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Australia’s first dementia-friendly sensory trail turns one


Today is World Alzheimer’s Day, part of Dementia Action Week, which brings attention to the growing number of people in Australia either living with or caring for someone living with some form of cognitive decline. It’s also just over a year since the opening of Parks Victoria’s award-winning Dementia Friendly Forest and Sensory Trail – the first of its kind in Australia.

Located in Woowookarung Regional Park in Wadawurrung Country, the trail is accessible for wheelchairs and carers, assistance dogs, and larger groups from care facilities.

Three bush walkers, two with assisted walking sticks, on a raised platform pathway surrounded by trees and young shrubs encased in protective plastic.
Pictured above is an elevated section of the walking track.

“Over the past year, we’ve seen lots of people experiencing different stages of dementia, along with their families and carers using Dementia Friendly Forest and Sensory Trail. There is a growing awareness in the community that the trail is accessible and designed for visitors of all abilities,” Area Chief Ranger Ballarat, Siobhan Rogan said.

The 1.2km trail features sensory aspects and quiet places for reflection, to evoke positive memories, feelings and sensations. This offers visitors a new way to experience and enjoy nature in different ways, throughout their journey with dementia.

The trail was co-designed with people living with dementia and their carers, Ballarat community health groups, Department of Health and Dementia Australia.

The design also encourages people with dementia to take over the care of the park with their carers and Parks Victoria staff supporting them through required tasks, such as watering.

The end result is a gentle and inclusive way to see, smell, touch and hear nature.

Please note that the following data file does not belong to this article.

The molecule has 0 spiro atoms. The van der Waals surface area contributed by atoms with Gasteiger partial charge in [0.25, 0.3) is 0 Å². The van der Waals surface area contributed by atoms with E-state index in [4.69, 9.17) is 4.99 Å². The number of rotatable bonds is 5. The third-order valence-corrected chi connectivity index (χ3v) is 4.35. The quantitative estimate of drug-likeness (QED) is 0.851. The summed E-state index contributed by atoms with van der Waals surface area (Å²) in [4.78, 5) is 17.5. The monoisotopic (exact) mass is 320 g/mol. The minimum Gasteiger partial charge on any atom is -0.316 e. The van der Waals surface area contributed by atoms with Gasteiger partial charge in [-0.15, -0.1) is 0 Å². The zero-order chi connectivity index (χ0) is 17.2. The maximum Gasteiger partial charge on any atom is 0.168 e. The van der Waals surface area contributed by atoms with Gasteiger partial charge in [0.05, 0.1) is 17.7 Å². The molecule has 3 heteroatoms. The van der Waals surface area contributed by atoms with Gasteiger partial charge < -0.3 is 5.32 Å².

“When you see groups of people returning again and again to the trail, you realise the importance of inclusive and accessible outdoor spaces. I couldn’t have imaged how much joy this is bringing to people from Ballarat, and all over Victoria,” Siobhan said.

Two walkers walking towards us, one with an assistant dog and the other with a walking stick, both are woman aged fifty plus. It's a wide walking path surrounded by bushland.
Pictured above shows the wide walking path for walkers of all abilities and assistive technologies. 

The overall design won the 2022 ALIA Victoria Landscape Architecture Award’s Award for Health and Education Landscape – by Thomson Hay Landscape Architects.

Dementia affects close to half a million Australians. According to Dementia Australia, that number is set to double in the next 25 years, with many experiencing younger onset dementia when a person is diagnosed under the age of 65.

“We wanted to offer visitors an experience in nature that can be enjoyed in different ways, so you can choose the path that suits you. A beautiful picture in my mind is the two older people I saw at the site sharing the experience of being close to nature and to one another, in that special way couples can. It’s why I’d love to see more spaces like this open across the state,” Siobhan said.

Thank you to Parks Victoria’s Supporting Partners for the Dementia Friendly Forest and Sensory Trail; CDC Victoria, CMV Truck & Bus and Volvo Bus Australia.


Content from Parks Victoria. Note: Content has been edited for style and length.

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Ritchelle is a Content Producer for Healthcare Channel, Australia’s premier resource of information for healthcare.


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